Dim Outlook

October 1, 1951 — The Baltimore Sun

The Mossadegh Project | June 16, 2023                   

An editorial on Iran in The Baltimore Sun newspaper (Baltimore, Maryland).

Handing It Over To The U.N.

Britain’s decision to carry the serious problem of its disagreement with Iran before the United Nations Security Council indicates that Mr. Attlee’s Government has given up all hope of negotiating a settlement with Tehran. [Clement Attlee] London is placing its case in the hands of the international organization on the grounds that the existing situation imperils the world’s peace.

For a variety of reasons it is apparent that this week promises to be a critical, perhaps, a decisive, one in the long-festering quarrel over Iranian nationalization of the oil resources developed by a British controlled company. For one thing by turning to the Security Council, Britain brings Russia directly into the controversy. The Soviet has a place as a permanent member of the Council, its delegate exercises as everyone well knows — a veto power that could cancel out any finding or recommendation agreed on by all other members, and it can be token as certain that Russia will make a grandstand play for Iranian friendship and British confusion.

Russia’s interests in Iran are large and selfish. At the same time in Tehran there are ominous statements that Iran does not consider the Council “competent” to deal with an “internal” matter, although Premier Mossadegh may lead a Persian delegation to New York to debate the question. Even more disturbing is the assertion that there will be no delaying of the order to British technicians to quit Abadan by Thursday. Since it is this order which is the most immediately dangerous aspect of the whole crisis the Council must move rapidly if it is to reduce the risks inherent in any effort by Iran to enforce the instructions. And moving expeditiously with Russia sitting in — or on the consultations will be extremely difficult.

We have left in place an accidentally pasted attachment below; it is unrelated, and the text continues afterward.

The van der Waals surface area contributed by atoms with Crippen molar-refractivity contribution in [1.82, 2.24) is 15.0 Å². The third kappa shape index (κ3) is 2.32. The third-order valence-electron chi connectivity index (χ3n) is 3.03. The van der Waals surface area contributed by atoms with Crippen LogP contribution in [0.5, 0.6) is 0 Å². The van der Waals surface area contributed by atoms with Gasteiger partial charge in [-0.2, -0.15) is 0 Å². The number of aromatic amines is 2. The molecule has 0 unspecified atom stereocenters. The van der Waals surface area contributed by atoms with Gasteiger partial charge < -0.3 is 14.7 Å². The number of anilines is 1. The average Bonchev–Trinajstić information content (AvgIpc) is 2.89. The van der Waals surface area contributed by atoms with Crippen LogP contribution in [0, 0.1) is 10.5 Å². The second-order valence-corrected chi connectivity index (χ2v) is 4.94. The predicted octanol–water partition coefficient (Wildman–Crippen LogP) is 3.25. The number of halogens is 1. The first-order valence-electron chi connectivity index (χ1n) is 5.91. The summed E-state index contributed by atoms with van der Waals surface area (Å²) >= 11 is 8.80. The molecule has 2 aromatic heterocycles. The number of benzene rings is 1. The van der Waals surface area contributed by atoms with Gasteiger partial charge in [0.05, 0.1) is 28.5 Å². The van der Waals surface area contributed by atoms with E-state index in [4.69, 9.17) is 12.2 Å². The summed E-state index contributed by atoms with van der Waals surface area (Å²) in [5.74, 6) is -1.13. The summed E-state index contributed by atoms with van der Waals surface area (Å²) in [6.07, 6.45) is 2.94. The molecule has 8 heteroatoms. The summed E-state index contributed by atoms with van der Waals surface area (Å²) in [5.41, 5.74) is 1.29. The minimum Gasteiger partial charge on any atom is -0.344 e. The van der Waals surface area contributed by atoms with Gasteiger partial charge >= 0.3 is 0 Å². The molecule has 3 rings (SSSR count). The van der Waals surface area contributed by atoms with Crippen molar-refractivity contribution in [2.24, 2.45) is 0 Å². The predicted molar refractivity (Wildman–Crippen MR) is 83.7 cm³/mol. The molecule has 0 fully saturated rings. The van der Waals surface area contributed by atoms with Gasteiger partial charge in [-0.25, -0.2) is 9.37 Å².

It will be the second time, of course, that a sharp Iranian issue has come before the Council. In 1946 it was Iran itself that complained of the continued presence of Russian troops on Iranian territory. Trouble was averted when Moscow and Tehran reached an agreement before the Council was forced to act on the issue. The best that can be hoped in the present emergency is that some similar accommodation will be reached between England and Iran while their disagreement lies before the United Nations. But the outlook for any such speedy settlement is very dim.

What Went Wrong in Iran? | Amb. Henry Grady Tells All (1952)
What Went Wrong in Iran? | Saturday Evening Post, Jan. 5, 1952

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Related links:

Britain Requests UNSC Hear Iran Oil Dispute | Sept. 28, 1951

Iran States Its Case | Oct. 17, 1951 editorial (Amsterdam, NY)

Dangerous Oil | The Daily Mercury (Queensland), Oct. 2, 1951

MOSSADEGH t-shirts — “If I sit silently, I have sinned”

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